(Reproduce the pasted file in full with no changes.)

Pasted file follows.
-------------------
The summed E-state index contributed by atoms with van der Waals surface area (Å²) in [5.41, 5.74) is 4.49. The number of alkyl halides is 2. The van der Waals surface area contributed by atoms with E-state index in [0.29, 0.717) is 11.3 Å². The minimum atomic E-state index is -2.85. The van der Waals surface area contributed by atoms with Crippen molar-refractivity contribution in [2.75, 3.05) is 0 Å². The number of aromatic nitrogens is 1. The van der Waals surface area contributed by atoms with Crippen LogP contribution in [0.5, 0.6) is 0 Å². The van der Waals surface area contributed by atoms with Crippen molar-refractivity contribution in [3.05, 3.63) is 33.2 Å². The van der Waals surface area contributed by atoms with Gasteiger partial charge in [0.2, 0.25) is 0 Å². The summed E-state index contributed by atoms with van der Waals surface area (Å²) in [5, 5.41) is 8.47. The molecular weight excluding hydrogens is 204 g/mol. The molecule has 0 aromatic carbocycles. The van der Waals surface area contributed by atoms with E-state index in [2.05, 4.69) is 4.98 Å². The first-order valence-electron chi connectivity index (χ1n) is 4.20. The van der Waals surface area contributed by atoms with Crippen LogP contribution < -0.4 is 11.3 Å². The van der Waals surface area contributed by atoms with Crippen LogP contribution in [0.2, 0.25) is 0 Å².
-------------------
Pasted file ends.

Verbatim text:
The summed E-state index contributed by atoms with van der Waals surface area (Å²) in [5.41, 5.74) is 4.49. The number of alkyl halides is 2. The van der Waals surface area contributed by atoms with E-state index in [0.29, 0.717) is 11.3 Å². The minimum atomic E-state index is -2.85. The van der Waals surface area contributed by atoms with Crippen molar-refractivity contribution in [2.75, 3.05) is 0 Å². The number of aromatic nitrogens is 1. The van der Waals surface area contributed by atoms with Crippen LogP contribution in [0.5, 0.6) is 0 Å². The van der Waals surface area contributed by atoms with Crippen molar-refractivity contribution in [3.05, 3.63) is 33.2 Å². The van der Waals surface area contributed by atoms with Gasteiger partial charge in [0.2, 0.25) is 0 Å². The summed E-state index contributed by atoms with van der Waals surface area (Å²) in [5, 5.41) is 8.47. The molecular weight excluding hydrogens is 204 g/mol. The molecule has 0 aromatic carbocycles. The van der Waals surface area contributed by atoms with E-state index in [2.05, 4.69) is 4.98 Å². The first-order valence-electron chi connectivity index (χ1n) is 4.20. The van der Waals surface area contributed by atoms with Crippen LogP contribution < -0.4 is 11.3 Å². The van der Waals surface area contributed by atoms with Crippen LogP contribution in [0.2, 0.25) is 0 Å².